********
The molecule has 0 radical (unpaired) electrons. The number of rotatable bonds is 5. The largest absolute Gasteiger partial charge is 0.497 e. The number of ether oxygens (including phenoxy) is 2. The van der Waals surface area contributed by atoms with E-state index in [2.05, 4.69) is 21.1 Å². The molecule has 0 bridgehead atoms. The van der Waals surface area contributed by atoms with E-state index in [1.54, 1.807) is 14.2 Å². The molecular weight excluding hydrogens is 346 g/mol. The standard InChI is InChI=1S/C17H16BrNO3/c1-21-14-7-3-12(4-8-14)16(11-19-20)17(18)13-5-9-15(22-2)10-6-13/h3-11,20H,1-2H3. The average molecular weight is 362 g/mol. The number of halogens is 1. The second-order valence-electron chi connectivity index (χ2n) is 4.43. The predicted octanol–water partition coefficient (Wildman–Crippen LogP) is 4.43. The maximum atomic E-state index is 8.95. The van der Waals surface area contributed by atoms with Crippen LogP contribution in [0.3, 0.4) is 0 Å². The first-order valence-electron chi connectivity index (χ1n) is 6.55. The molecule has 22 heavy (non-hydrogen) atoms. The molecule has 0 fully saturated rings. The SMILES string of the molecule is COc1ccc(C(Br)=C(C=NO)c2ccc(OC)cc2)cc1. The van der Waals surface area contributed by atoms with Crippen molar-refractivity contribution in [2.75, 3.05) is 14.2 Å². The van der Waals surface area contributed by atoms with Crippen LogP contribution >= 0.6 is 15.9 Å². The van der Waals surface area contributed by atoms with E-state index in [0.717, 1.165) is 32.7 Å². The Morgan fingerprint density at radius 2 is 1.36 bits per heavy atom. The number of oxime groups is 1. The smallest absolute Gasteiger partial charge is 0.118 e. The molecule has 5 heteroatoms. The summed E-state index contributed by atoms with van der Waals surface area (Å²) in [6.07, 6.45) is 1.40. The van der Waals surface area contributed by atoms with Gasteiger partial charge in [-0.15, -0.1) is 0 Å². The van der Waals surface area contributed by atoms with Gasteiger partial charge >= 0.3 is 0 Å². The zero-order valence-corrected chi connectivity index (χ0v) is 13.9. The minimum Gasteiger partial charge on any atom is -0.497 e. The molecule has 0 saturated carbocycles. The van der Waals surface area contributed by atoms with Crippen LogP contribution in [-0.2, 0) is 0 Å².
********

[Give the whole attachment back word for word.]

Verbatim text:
The molecule has 0 radical (unpaired) electrons. The number of rotatable bonds is 5. The largest absolute Gasteiger partial charge is 0.497 e. The number of ether oxygens (including phenoxy) is 2. The van der Waals surface area contributed by atoms with E-state index in [2.05, 4.69) is 21.1 Å². The molecule has 0 bridgehead atoms. The van der Waals surface area contributed by atoms with E-state index in [1.54, 1.807) is 14.2 Å². The molecular weight excluding hydrogens is 346 g/mol. The standard InChI is InChI=1S/C17H16BrNO3/c1-21-14-7-3-12(4-8-14)16(11-19-20)17(18)13-5-9-15(22-2)10-6-13/h3-11,20H,1-2H3. The average molecular weight is 362 g/mol. The number of halogens is 1. The second-order valence-electron chi connectivity index (χ2n) is 4.43. The predicted octanol–water partition coefficient (Wildman–Crippen LogP) is 4.43. The maximum atomic E-state index is 8.95. The van der Waals surface area contributed by atoms with Crippen LogP contribution in [0.3, 0.4) is 0 Å². The first-order valence-electron chi connectivity index (χ1n) is 6.55. The molecule has 22 heavy (non-hydrogen) atoms. The molecule has 0 fully saturated rings. The SMILES string of the molecule is COc1ccc(C(Br)=C(C=NO)c2ccc(OC)cc2)cc1. The van der Waals surface area contributed by atoms with Crippen molar-refractivity contribution in [2.75, 3.05) is 14.2 Å². The van der Waals surface area contributed by atoms with Crippen LogP contribution >= 0.6 is 15.9 Å². The van der Waals surface area contributed by atoms with E-state index in [0.717, 1.165) is 32.7 Å². The Morgan fingerprint density at radius 2 is 1.36 bits per heavy atom. The number of oxime groups is 1. The smallest absolute Gasteiger partial charge is 0.118 e. The molecule has 5 heteroatoms. The summed E-state index contributed by atoms with van der Waals surface area (Å²) in [6.07, 6.45) is 1.40. The van der Waals surface area contributed by atoms with Gasteiger partial charge in [-0.15, -0.1) is 0 Å². The van der Waals surface area contributed by atoms with Gasteiger partial charge >= 0.3 is 0 Å². The zero-order valence-corrected chi connectivity index (χ0v) is 13.9. The minimum Gasteiger partial charge on any atom is -0.497 e. The molecule has 0 saturated carbocycles. The van der Waals surface area contributed by atoms with Crippen LogP contribution in [-0.2, 0) is 0 Å².